What Is Skirlie?
Skirlie, also known as Mealie Pudding or White Pudding is a traditional Scottish dish. When cooked it makes a fantastic accompaniment for meat, pork or fowl, or can be used uncooked as a stuffing for roasts. It’s also served as a vegetarian alternative to haggis, or to meat eaters that don’t relish eating sheep’s heart, liver and lungs. Skirlie can also be rolled into balls and cooked like dough balls in soups and stews.
Skirlie has many meanings in the Scottish language. The Scottish Dictionary of 1841 defines “Skirl In The Pan” as: the noise made by a frying pan when the butter is put in which prepares it for receiving the meat. The difference, then, between Skirlie and Mealie Pudding is that Skirlie is fried and Mealie Pudding is steamed, although both contain the same ingredients.
Scottish fish and chip shops will serve you a battered and deep fried Mealie Pudding in the shape of a large fat sausage accompanied with some chips (fries). Called a White Pudding Supper this form of Skirlie is extremely delicious to eat although not exactly health food. It’s rare to see White Pudding Suppers on sale outside of Scotland.
Another great way to enjoy Skirlie is to roll it into balls and cooked in stews and soups. Like dough balls the Skirlie will expand slightly as it absorbs the cooking juices and flavors.
- 2oz (50g) Butter
- 1 Medium onion, finely chopped
- 4½oz (125g) medium or coarse oatmeal
- Salt and Pepper
- Add butter and onion to a saucepan and gently cook until onions start to brown.
- Add the oatmeal and cook for 10 minutes stirring regularly so that the fat is completely and evenly absorbed and the oatmeal.
- Add salt and pepper to taste.
More Traditional Scottish Recipes
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- Cock A Leekie Soup Recipe : A True Scottish Classic
- Edinburgh Rock Recipe - How To Make Edinburgh Rock
- Atholl Brose Recipe
- Cullen Skink Recipe: A Rich Traditional Scottish Soup
- Scottish Lorne Sausage Recipe: How To Make Lorne Sausage
- Traditional Scottish Tattie Scone Recipe - Potato Scone
bert on April 20, 2015:
I live in england i miss the rolls and the meallie puddings but i have mastered how to make all the things i have missed thanks to the internet now i can enjoy my faviorates anytime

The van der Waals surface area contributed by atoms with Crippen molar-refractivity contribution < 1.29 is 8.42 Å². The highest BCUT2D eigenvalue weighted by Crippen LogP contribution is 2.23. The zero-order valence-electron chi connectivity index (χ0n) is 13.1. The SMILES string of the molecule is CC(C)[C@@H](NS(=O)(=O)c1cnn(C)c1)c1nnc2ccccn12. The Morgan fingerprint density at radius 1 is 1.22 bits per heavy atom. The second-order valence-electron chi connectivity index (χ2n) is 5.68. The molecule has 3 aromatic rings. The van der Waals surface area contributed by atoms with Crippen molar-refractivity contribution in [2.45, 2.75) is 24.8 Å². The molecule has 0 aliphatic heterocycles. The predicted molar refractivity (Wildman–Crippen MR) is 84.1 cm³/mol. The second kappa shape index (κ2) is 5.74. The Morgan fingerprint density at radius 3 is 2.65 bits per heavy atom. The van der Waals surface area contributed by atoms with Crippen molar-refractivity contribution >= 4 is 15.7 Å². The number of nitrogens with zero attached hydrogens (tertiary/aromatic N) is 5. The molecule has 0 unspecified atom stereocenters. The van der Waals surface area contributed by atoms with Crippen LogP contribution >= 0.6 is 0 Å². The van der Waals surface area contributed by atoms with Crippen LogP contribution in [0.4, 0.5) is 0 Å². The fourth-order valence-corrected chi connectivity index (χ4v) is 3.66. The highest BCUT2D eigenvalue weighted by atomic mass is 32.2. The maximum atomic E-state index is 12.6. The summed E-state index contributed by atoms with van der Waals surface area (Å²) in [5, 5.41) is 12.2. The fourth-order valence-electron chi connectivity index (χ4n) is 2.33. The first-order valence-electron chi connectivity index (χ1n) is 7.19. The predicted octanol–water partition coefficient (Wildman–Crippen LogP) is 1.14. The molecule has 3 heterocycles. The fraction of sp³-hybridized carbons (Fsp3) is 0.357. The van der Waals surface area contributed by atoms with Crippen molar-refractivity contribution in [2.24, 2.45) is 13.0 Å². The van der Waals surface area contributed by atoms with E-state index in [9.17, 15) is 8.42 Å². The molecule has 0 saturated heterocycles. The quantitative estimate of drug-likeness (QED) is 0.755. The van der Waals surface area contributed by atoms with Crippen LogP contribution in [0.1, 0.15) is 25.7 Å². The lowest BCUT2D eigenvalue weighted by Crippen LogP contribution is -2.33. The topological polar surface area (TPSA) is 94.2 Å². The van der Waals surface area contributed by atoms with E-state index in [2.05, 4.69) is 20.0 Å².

bertie on April 20, 2014:
i am a jock and live in england I would love to get mealie pudding here but no joy it's a bit far to go to the butcher in Aberdeen to get some
stessily on February 15, 2012:
Peter Hoggan, Skirlie as dough balls in stews sounds appetizing. I hope that 2012 is the year that I have the pleasure of tasting a White Pudding Supper.
As usual, you provide interesting details on the culinary background of this tempting dish.
It's enjoyable and edifying to read your hubs.
Peter Hoggan (author) from Scotland on January 27, 2012:
Derdriu ~ Glad you liked the hub and if you ever get the chance to sample a white pudding supper from a Scottish fish and chip shop don't pass it up.
Derdriu on January 27, 2012:
Peter Hoggan, What an informative, intelligent, interesting article on skirlie and related dishes of Scotland! In particular, I like how you explain terms and situate the specific recipe within the wider context of meals and Scotland. It's helpful the way you identify the differences between mealie and skirlie as well as the variations on how to prepare them.
Thank you for sharing, voted up + all,
P.S. It may not be the healthiest, but how can one resist something called "white pudding supper"? What's not to like!
rjsadowski on January 22, 2012:
As usual, your hubs provide a look at Scottish food that we would otherwise never see. Thank you.